About Fred Phelps

Frederick Waldron Phelps, Sr. was born on November 13, 1929. He is the pastor of the Westboro Baptist Church (WBC), an independent Baptist church in Topeka, Kansas. He is a disbarred lawyer and founder of the Phelps Chartered law firm. WBC is listed as a “hate group” by the Southern Poverty Law Center. He is known for preaching with slogans and banners denoting phrases such as “Thank God for 9/11″, “God hates fags,” “AIDS cures fags,” and “Fags die, God laughs (or mocks),” and claims that God will punish homosexuals as well as people such as Bill O’Reilly, Coretta Scott King, Ronald Reagan, and Howard Dean, whom his church considers “fag-enablers”. His church says he is a “Five-Point Calvinist”. He has also thanked God for the 2004 Indian Ocean earthquake.

Phelps and his followers frequently picket various events, especially military funerals, gay pride gatherings, and high-profile political gatherings, arguing it is their sacred duty to warn others of God’s anger. When criticized, Phelps’ followers say they are protected in doing so by the First Amendment. In May 2006 President Bush signed the Respect for America’s Fallen Heroes Act in response to Phelps’ protests at military funerals. In April 2007, Kansas governor Kathleen Sebelius signed into law a bill banning the protest of funerals.

Phelps says that he is a preacher who believes that homosexuality and its acceptance have doomed most of the world to eternal damnation. The church at Westboro which he leads has 71 confirmed members, 60 of whom are related to Phelps through blood or marriage or both.

The group is built around a core of anti-homosexual theology, with many of their activities stemming from the slogan “God hates fags,” which is also the name of the group’s main website. Gay rights activists, as well as Christians of virtually every denomination, have denounced him as a producer of anti-gay propaganda and violence-inspiring hate speech.

In 1947, Phelps enrolled as a student at the fundamentalist Bob Jones University, which he left after three semesters. He then spent two semesters at the Prairie Bible Institute. In 1951, he earned a two-year degree from John Muir College.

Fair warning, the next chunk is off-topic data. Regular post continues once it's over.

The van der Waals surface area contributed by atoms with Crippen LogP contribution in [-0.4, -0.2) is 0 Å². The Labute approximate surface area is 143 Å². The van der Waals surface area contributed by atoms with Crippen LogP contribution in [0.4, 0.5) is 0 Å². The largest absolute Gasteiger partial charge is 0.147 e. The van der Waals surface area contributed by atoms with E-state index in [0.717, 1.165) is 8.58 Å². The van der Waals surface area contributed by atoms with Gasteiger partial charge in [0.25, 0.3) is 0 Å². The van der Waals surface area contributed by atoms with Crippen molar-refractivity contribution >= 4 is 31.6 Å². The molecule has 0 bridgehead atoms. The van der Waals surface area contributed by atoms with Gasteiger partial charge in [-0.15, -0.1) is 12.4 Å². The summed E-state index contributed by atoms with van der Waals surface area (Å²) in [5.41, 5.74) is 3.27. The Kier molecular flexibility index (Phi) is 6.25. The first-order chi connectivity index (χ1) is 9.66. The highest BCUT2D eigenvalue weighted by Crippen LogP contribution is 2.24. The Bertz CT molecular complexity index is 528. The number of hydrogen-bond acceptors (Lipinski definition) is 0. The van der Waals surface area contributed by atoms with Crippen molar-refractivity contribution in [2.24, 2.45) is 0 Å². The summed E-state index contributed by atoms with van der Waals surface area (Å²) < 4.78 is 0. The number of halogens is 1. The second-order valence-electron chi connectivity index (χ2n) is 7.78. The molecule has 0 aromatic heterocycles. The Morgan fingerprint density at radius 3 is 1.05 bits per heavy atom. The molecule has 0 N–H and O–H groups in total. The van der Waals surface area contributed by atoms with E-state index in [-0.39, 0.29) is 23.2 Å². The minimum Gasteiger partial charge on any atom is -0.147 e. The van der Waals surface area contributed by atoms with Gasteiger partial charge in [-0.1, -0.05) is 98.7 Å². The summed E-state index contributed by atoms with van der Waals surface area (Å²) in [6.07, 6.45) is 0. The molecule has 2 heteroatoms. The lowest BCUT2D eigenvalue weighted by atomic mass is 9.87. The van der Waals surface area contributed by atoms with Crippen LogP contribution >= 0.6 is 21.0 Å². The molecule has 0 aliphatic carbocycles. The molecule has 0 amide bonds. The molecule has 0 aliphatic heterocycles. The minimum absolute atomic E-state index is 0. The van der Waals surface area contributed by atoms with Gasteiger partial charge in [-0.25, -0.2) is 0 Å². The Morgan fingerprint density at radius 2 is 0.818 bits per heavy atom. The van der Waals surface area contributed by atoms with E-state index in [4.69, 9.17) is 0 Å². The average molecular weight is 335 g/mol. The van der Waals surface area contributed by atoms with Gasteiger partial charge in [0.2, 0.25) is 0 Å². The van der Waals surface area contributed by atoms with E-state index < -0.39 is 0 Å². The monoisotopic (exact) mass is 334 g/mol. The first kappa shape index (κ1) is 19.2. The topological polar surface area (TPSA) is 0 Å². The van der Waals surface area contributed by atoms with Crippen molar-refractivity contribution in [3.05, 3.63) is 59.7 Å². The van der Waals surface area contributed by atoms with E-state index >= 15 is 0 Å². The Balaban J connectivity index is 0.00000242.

Phelps earned a law degree from Washburn University in 1962, and founded the Phelps Chartered law firm in 1964. The first notable cases were of a civil rights nature. “I systematically brought down the Jim Crow laws of this town,” he says. Phelps’ daughter was quoted as saying, “We took on the Jim Crow establishment, and Kansas did not take that sitting down. They used to shoot our car windows out, screaming we were nigger lovers,” and that the Phelps law firm made up one-third of the state’s federal docket of civil-rights cases.

Phelps took cases on behalf of African American clients alleging discrimination by school systems, and a predominately black American Legion post which had been raided by police, alleging racially-based police abuse. Phelps’ law firm obtained settlements for some clients. Phelps also sued then-President Ronald Reagan over Reagan’s appointment of a U.S. ambassador to the Vatican, alleging this violated separation of church and state. The case was dismissed by the U.S. district court. Phelps’ law firm, staffed by himself and family members also represented non-white Kansans in discrimination actions against Kansas Power and Light, Southwestern Bell, and the Topeka City Attorney, and represented two female professors alleging discrimination in Kansas universities.

In the 1980s Fred Phelps received awards from the Greater Kansas City Chapter of Blacks in Government and the Bonner Springs branch of the NAACP for his work on behalf of black clients.

Phelps Chartered also won one of the first reverse discrimination cases.